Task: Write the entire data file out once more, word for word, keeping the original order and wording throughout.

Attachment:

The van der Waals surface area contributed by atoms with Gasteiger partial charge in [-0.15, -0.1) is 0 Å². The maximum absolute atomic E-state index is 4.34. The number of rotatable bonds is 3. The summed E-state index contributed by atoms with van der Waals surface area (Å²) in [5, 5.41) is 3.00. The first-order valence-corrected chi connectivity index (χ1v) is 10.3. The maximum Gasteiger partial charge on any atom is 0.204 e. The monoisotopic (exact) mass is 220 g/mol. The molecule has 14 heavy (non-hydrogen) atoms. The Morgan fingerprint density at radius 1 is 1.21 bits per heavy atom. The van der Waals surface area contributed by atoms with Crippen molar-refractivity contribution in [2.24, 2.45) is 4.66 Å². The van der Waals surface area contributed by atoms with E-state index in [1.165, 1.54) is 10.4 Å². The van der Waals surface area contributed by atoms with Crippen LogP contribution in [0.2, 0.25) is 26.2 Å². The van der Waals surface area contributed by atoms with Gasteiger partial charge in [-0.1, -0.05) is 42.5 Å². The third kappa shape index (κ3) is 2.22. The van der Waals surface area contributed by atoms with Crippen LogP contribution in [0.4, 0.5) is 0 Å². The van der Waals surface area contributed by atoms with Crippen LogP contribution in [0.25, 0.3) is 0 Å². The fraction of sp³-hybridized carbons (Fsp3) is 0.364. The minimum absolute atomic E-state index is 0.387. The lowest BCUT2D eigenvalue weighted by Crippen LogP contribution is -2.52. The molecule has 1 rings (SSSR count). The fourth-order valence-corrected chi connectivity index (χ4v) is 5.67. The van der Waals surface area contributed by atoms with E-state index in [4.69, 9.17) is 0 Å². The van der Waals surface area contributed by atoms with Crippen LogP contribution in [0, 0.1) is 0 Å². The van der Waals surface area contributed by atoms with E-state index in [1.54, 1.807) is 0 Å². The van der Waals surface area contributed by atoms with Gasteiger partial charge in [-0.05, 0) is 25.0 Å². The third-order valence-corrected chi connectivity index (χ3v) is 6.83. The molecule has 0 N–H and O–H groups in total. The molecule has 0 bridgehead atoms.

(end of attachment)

The van der Waals surface area contributed by atoms with Gasteiger partial charge in [-0.15, -0.1) is 0 Å². The maximum absolute atomic E-state index is 4.34. The number of rotatable bonds is 3. The summed E-state index contributed by atoms with van der Waals surface area (Å²) in [5, 5.41) is 3.00. The first-order valence-corrected chi connectivity index (χ1v) is 10.3. The maximum Gasteiger partial charge on any atom is 0.204 e. The monoisotopic (exact) mass is 220 g/mol. The molecule has 14 heavy (non-hydrogen) atoms. The Morgan fingerprint density at radius 1 is 1.21 bits per heavy atom. The van der Waals surface area contributed by atoms with Crippen molar-refractivity contribution in [2.24, 2.45) is 4.66 Å². The van der Waals surface area contributed by atoms with E-state index in [1.165, 1.54) is 10.4 Å². The van der Waals surface area contributed by atoms with Crippen LogP contribution in [0.2, 0.25) is 26.2 Å². The van der Waals surface area contributed by atoms with Gasteiger partial charge in [-0.1, -0.05) is 42.5 Å². The third kappa shape index (κ3) is 2.22. The van der Waals surface area contributed by atoms with Crippen LogP contribution in [0.4, 0.5) is 0 Å². The van der Waals surface area contributed by atoms with Crippen LogP contribution in [0.25, 0.3) is 0 Å². The fraction of sp³-hybridized carbons (Fsp3) is 0.364. The minimum absolute atomic E-state index is 0.387. The lowest BCUT2D eigenvalue weighted by Crippen LogP contribution is -2.52. The molecule has 1 rings (SSSR count). The fourth-order valence-corrected chi connectivity index (χ4v) is 5.67. The van der Waals surface area contributed by atoms with E-state index in [4.69, 9.17) is 0 Å². The van der Waals surface area contributed by atoms with Crippen LogP contribution in [0, 0.1) is 0 Å². The van der Waals surface area contributed by atoms with E-state index in [1.54, 1.807) is 0 Å². The van der Waals surface area contributed by atoms with Gasteiger partial charge in [-0.05, 0) is 25.0 Å². The third-order valence-corrected chi connectivity index (χ3v) is 6.83. The molecule has 0 N–H and O–H groups in total. The molecule has 0 bridgehead atoms.